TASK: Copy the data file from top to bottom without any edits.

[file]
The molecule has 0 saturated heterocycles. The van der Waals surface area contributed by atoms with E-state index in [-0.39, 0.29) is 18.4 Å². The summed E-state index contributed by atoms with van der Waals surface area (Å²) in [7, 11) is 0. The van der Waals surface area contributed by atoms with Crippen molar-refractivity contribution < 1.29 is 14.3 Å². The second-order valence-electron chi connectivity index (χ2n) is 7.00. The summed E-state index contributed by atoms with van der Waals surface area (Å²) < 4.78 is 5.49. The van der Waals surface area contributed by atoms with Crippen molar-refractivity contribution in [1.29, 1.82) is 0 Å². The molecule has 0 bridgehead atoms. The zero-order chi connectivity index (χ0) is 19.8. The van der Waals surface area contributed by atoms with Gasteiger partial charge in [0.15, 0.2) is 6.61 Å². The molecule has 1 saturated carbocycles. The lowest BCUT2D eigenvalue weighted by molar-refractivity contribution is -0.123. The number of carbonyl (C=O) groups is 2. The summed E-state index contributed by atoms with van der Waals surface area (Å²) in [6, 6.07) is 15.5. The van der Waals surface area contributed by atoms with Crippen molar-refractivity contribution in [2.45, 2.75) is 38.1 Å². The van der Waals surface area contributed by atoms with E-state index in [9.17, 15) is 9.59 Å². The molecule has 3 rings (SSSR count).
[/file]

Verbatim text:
The molecule has 0 saturated heterocycles. The van der Waals surface area contributed by atoms with E-state index in [-0.39, 0.29) is 18.4 Å². The summed E-state index contributed by atoms with van der Waals surface area (Å²) in [7, 11) is 0. The van der Waals surface area contributed by atoms with Crippen molar-refractivity contribution < 1.29 is 14.3 Å². The second-order valence-electron chi connectivity index (χ2n) is 7.00. The summed E-state index contributed by atoms with van der Waals surface area (Å²) < 4.78 is 5.49. The van der Waals surface area contributed by atoms with Crippen molar-refractivity contribution in [1.29, 1.82) is 0 Å². The molecule has 0 bridgehead atoms. The zero-order chi connectivity index (χ0) is 19.8. The van der Waals surface area contributed by atoms with Gasteiger partial charge in [0.15, 0.2) is 6.61 Å². The molecule has 1 saturated carbocycles. The lowest BCUT2D eigenvalue weighted by molar-refractivity contribution is -0.123. The number of carbonyl (C=O) groups is 2. The summed E-state index contributed by atoms with van der Waals surface area (Å²) in [6, 6.07) is 15.5. The van der Waals surface area contributed by atoms with Crippen molar-refractivity contribution in [2.45, 2.75) is 38.1 Å². The van der Waals surface area contributed by atoms with E-state index in [9.17, 15) is 9.59 Å². The molecule has 3 rings (SSSR count).